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E. M. FORSTER
E. M. Forster (1879 - 1970) was educated at Tarbridge School and King's College, Cambridge. At Cambridge, there was an atmosphere of free intellectual discussion, inspired by G.M. Moore, the famous philosopher who stressed the importance of personal relationship. This philosophy made a profound impression on Forster. After graduation, Forster became a novelist, essayist and literary critic. Being widely traveled, his journeys gave him materials for his writing. He became particularly critical of the English behavior abroad, and his writings often satirize the British in foreign lands.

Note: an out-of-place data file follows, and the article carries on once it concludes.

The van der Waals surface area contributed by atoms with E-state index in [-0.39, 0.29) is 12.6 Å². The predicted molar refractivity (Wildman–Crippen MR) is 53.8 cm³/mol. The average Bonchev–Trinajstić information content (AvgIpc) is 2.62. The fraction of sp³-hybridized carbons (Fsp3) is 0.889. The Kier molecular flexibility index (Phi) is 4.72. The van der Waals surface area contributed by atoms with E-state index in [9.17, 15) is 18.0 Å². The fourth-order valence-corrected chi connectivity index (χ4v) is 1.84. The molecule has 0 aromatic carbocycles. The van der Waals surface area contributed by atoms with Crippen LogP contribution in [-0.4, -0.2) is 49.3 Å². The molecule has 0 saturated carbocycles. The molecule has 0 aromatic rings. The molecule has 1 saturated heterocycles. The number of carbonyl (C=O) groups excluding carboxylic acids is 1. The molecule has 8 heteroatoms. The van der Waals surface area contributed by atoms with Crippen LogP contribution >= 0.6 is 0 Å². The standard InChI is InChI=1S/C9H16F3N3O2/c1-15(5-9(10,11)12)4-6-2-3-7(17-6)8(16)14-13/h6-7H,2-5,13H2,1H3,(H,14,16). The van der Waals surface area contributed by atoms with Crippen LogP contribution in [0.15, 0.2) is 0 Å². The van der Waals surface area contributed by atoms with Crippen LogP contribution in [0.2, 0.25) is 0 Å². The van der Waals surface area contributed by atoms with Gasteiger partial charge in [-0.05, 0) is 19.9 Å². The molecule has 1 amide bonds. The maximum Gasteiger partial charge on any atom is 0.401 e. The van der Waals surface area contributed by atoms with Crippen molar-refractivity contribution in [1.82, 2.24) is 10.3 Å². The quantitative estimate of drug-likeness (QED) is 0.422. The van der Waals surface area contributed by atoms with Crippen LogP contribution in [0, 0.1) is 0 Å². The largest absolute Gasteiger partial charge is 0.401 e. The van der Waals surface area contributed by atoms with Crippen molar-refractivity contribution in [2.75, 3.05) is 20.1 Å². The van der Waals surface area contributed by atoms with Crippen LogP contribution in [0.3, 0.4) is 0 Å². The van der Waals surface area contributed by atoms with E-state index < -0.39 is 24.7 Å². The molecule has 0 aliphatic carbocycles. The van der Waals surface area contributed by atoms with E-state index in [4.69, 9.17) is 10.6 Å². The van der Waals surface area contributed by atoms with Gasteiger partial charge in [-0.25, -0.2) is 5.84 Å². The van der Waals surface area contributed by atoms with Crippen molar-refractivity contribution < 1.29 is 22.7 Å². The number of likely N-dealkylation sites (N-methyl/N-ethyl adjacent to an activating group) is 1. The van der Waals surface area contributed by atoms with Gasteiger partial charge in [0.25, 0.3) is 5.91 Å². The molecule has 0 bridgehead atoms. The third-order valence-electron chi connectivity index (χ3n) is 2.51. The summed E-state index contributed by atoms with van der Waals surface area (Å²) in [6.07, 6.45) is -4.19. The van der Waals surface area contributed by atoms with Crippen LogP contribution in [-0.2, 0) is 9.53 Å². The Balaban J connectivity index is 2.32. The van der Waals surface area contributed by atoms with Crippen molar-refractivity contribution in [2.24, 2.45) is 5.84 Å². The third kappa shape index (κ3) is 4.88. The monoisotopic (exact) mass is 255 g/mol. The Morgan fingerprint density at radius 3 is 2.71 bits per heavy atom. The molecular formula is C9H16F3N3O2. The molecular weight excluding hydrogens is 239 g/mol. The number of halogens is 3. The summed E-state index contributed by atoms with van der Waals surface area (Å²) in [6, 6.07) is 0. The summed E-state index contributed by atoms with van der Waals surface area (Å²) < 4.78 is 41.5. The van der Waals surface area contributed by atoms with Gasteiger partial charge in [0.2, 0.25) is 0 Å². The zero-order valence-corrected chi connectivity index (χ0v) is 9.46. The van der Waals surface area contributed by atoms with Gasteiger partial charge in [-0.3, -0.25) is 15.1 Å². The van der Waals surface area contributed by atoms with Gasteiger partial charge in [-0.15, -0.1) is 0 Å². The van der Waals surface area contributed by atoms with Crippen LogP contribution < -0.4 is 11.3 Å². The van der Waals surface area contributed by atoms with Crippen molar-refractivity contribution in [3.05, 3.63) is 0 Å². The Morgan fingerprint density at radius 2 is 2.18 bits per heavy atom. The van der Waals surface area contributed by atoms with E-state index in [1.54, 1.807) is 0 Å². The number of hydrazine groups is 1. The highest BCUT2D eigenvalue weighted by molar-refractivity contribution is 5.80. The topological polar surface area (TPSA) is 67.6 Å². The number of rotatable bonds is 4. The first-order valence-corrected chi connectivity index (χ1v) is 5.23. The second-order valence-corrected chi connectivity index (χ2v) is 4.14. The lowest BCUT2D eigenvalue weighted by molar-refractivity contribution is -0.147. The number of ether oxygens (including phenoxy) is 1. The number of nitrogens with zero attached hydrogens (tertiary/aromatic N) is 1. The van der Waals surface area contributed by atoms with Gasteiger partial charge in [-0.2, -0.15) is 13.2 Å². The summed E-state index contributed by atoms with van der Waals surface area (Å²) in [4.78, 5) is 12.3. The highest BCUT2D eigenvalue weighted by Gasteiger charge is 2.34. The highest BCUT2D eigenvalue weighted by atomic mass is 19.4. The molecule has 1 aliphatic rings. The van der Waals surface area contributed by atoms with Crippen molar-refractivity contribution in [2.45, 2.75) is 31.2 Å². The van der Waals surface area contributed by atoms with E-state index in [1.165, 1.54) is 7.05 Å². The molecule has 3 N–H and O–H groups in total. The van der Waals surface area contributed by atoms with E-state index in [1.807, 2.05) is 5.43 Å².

Forster became friends with many well-known writers, including John Maynard Keynes, Virginia and Leonard Woolf, Bertrand Russell and others who eventually formed an integral part of what is known as the Bloomsbury group. In fact Forster's initial articles and short stories were published in The Independent Review, a Bloomsbury journal. It was his novels, however, that attracted attention. His works include Where Angles Fear to Tread (1905), The Largest Journey (1907), A Room with a View (1908), Howard's End (1910), The Celestial Omnibus (1911), Maurice (1911), Alexandria: A History and a Guide (1922), A Passage to India (1924), Aspects of the Novel (1927), The Eternal Moment (1928), Two Cheers for Democracy (1951), The Hill or Devil (1953), and the biographies of Galsworthy Lowes Dickinson (1934) and Marianne Thorntar (1956). The Life to Come (1972) was published posthumously.